Narrating the Archive and Archiving Narrative: The Electronic Book and the Logic of the Index
The book has always existed as both narrative and archive. Contents pages and indexes allow the book to function simultaneously as linear narrative and non- linear, searchable database. As a platform, therefore, the book has more in common with the so-called 'new media' of the 21st century than it does with the dominant 20th century media of film, video and audiotape, whose logic and mode of distribution are resolutely linear. The non-linear logic of new media brings to the fore an aspect of the book - the index - whose potential for the production of narrative is only just beginning to be explored. When a reader/viewer accesses an electronic work - such as a website - via its menu, they simultaneously experience it as narrative and archive. The narrative journey taken is created through the menu choices made. Within the electronic book, therefore, the index (or menu) has the potential to be more than just an analytical or navigational tool. It has the potential to become a creative, structuring device. This opens up new possibilities for the book, particularly as, in its paper based form, the book indexes factual work but not fiction. In the electronic book, however, the index offers as a rich a potential for fictional narrative as it does for factual volumes. My hypermedia work 'Index of Love' explores this potential: telling a love story as an archive of moments, images and objects recollected.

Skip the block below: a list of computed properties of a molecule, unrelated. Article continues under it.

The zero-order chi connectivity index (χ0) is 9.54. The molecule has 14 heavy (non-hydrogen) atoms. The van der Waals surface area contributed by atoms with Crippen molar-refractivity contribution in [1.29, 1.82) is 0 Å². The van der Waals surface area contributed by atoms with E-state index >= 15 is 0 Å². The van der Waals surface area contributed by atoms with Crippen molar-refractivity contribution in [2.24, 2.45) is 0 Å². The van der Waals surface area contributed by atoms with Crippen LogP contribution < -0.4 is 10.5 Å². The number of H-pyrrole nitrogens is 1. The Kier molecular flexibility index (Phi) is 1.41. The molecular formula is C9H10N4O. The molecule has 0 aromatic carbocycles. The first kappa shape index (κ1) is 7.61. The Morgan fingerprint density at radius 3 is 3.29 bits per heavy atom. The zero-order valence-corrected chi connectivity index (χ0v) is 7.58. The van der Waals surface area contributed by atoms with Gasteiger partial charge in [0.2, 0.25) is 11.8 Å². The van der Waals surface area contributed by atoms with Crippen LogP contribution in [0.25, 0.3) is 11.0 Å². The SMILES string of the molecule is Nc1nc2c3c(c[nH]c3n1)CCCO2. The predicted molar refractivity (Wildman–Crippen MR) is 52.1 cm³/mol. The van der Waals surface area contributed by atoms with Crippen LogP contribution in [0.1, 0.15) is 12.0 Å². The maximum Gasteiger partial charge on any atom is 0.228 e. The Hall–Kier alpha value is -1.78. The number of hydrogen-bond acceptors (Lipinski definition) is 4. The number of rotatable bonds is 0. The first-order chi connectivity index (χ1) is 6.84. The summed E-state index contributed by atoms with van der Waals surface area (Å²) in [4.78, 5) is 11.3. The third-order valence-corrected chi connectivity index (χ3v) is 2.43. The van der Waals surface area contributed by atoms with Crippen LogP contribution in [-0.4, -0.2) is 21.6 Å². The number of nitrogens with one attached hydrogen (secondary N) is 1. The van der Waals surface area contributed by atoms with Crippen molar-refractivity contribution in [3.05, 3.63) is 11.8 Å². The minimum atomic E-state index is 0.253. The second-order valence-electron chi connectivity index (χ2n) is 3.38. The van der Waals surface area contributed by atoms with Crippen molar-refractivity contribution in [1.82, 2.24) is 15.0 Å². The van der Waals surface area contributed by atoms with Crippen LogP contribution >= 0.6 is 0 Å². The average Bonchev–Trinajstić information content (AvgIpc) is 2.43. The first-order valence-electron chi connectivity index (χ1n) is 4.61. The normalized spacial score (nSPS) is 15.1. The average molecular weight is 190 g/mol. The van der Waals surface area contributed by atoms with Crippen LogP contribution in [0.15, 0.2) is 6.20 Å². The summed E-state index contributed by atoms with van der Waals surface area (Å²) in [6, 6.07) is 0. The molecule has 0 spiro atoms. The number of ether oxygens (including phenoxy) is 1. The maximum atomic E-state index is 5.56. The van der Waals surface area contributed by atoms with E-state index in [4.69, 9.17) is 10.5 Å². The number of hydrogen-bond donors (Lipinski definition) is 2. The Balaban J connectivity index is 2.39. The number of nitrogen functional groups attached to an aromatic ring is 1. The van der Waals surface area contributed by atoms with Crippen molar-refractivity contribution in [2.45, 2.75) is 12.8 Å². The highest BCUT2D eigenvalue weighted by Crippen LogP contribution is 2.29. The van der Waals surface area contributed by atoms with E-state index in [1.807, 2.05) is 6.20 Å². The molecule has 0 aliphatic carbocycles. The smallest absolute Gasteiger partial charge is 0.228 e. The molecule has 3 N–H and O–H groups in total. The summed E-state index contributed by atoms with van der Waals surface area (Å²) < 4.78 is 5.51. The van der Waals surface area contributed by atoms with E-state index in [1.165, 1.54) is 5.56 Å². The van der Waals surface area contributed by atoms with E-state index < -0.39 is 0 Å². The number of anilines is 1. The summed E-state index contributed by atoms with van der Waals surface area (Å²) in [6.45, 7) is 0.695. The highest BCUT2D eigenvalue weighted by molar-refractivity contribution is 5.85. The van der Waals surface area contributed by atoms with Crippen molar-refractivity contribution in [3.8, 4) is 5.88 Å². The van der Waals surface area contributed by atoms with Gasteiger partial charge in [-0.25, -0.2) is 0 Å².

Keywords: Narrative, Archive, Index, Database, Electronic Texts
Lecturer, Department of Creative, Critical and Communication Studies, University of Greenwich